Vaccinations should only be administered to healthy animals, and like all medications, carry the risk of side effects. These are usually minor, however, with extreme reactions being very rare. Pet Doctor will be implementing the new vaccination protocols as recommended by the AVA, but we greatly appreciate feedback and encourage you to discuss the risks/benefits with your veterinarian. These protocols may change as more information becomes available.

Other forms of prevention include:

  • Insect screens around your rabbit(s) enclosure to keep our flies and other insects.
  • Lots of disinfection – of people and equipment. Especially if there is movement between different locations (to and from shows, the vet etc.)
  • Showering between visiting different rabbit colonies.
  • Protect against fleas by using a preventative, such as Revolution.

Spring Has Sprung (Part 3) – Parasites and Preventatives

We’re finally starting to see some warmer weather and most of us can’t wait to get outside – including our pets! While this is certainly a good thing – more time outside leads to better enrichment and exercise – it does come with its risks. While parasites are commonly seen by our vets all year-round, the increased warmth brings nasty internal and external parasites out in force. As our pets spend more time outside, they become increasingly at risk of becoming infested if not on a suitable preventative.

Which Parasites Concern My Pet?

 

Fleas, Ticks & Mites

Fleas, ticks, and mites are the most common external parasites found on dogs and cats, but they can also affect birds and pocket pets (guinea pigs, rabbits, mice etc.). More than just being annoying, they can be extremely contagious and cause disease and discomfort for animals – and people!

Did you know it can take as little as 7 seconds for flea pupae to hatch and jump onto a passing animal? They feed on blood and can quickly pass from animal to animal (and will even bite people given half a chance). One adult female flea can lay thousands of eggs in her life-time, meaning that the fleas you see crawling on your pet are about 5% of your infestation – 95% of the problem are the eggs and larval stages that live in the environment (i.e. your home). Read more…

Fleas can cause your pet to experience allergic reactions, skin irritation, and intense itching. They also transmit tapeworms (Dipylidium caninum). Luckily, fleas are simple to prevent and control when using monthly preventatives (e.g. Revolution, Frontline Plus, Nexgard) and surface sprays.

The biggest concern with ticks is the variety of diseases that they carry and transmit to both pets and humans. Lyme disease is one of the more common of these, with symptoms including fever, inflammation, and lameness. Other diseases include typhus, fever, and tick paralysis. In South Australia we don’t usually see paralysis ticks (Ixodes holocyclus), but they are common in the Eastern states so it’s important that your pet is on a tick prevention when travelling and/or camping. It’s also important to check your pets daily for any potential stow-aways. Read more on how to check for ticks…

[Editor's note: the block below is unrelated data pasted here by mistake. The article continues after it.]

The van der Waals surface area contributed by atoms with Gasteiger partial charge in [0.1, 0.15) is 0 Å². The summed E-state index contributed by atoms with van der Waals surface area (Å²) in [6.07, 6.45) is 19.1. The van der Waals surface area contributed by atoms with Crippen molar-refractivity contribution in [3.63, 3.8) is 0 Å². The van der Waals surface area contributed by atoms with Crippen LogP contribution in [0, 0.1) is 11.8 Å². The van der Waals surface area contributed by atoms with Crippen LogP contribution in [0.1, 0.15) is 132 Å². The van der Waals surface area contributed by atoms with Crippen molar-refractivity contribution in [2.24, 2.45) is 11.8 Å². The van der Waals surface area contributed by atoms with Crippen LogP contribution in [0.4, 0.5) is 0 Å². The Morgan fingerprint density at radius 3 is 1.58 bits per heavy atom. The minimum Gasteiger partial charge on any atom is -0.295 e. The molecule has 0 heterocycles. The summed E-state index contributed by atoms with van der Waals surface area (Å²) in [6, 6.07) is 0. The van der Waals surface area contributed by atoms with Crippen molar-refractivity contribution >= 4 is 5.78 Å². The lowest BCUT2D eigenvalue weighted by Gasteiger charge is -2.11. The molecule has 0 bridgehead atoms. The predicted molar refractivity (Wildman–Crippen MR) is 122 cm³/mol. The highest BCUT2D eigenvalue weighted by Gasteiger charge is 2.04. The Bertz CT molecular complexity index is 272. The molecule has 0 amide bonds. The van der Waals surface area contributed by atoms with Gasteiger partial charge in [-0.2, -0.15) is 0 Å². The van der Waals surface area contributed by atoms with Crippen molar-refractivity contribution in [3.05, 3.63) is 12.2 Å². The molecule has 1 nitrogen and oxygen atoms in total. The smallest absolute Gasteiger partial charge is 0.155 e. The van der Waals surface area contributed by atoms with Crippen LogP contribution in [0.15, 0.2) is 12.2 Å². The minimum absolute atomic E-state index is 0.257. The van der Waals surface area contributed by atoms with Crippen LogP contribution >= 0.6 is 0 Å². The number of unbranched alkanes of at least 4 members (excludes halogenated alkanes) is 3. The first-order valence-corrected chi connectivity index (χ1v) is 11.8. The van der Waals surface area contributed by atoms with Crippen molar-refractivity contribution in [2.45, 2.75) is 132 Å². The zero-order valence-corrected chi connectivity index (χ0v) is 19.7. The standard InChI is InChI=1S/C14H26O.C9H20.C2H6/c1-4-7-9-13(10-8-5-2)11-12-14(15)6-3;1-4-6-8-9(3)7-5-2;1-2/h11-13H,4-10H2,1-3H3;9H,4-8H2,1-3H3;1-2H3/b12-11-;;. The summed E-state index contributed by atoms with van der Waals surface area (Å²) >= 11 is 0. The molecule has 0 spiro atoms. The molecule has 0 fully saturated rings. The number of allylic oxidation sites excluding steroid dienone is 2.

Heartworm

Heartworm disease is an extremely serious condition and can be transmitted to dogs and cats via mosquito bite. These worms can infest and damage your pet’s heart and lungs and can be ultimately fatal if not treated early enough. Prevention is key to keeping your pet safe, and preventatives are easy and safe to use. Read more…

Intestinal Parasites

Regular worming is extremely important, but is often overlooked. Puppies and kittens are usually born with worms, contracted in-utero or via their mother’s milk, and should be dewormed every two weeks until 12 weeks of age. After this age, deworming should be done every three months for the rest of their life.

In Australia, dogs and cats can get infected with hookworms, roundworms, whip worm and tapeworm.  The microscopic eggs and larvae can end up on pet’s feet from anywhere, and then they become infected when they lick and clean their feet. If your dog licks their bottom and then licks your or your child, or if your child pets your dog and doesn’t wash their hands, he or she can become infected with these parasites.

Cats get infected with hookworms, round worms and tapeworms by eating prey they’ve caught.  Even indoor cats can have worms, if they ingest things like geckos, mice, insects, or fleas. Up to 50% of dogs and cats are thought to be carriers of gastrointestinal parasites.

 

Spring Has Sprung (Part 2) – The Importance of Vaccinations

Vaccinations are an essential part of keeping your pets happy and healthy. Vaccines help prevent the spread of many deadly and highly contagious diseases such as parvovirus, distemper, and hepatitis. Though there is much debate about the need for annual vaccination and how many your pet needs, most veterinarians agree that vaccines are essential to your pet’s health.

Understanding Vaccines

Vaccines help prepare the body’s immune system to fight of invading disease-causing pathogens. They contain antigens that, when introduced in to the body, trick the immune system into creating antibodies so that, if your pet is ever exposed to the real disease, the immune system now recognises and is prepared to fight off or reduce the severity of the illness. Puppies have a natural immunity which they acquire through their mother’s milk, however this immunity wears off over time so pups need vaccinations to help boost their immune system.

The Vaccination Guideline Group (VGG) of the World Small Animal Veterinary Association (WSAVA) recommends that vaccines be defined as core, non core or not recommended, and our veterinarians follow these guidelines.

Core Vaccinations

Core vaccines should be administered to all animals to protect them against severe, life-threatening diseases that have a global distribution.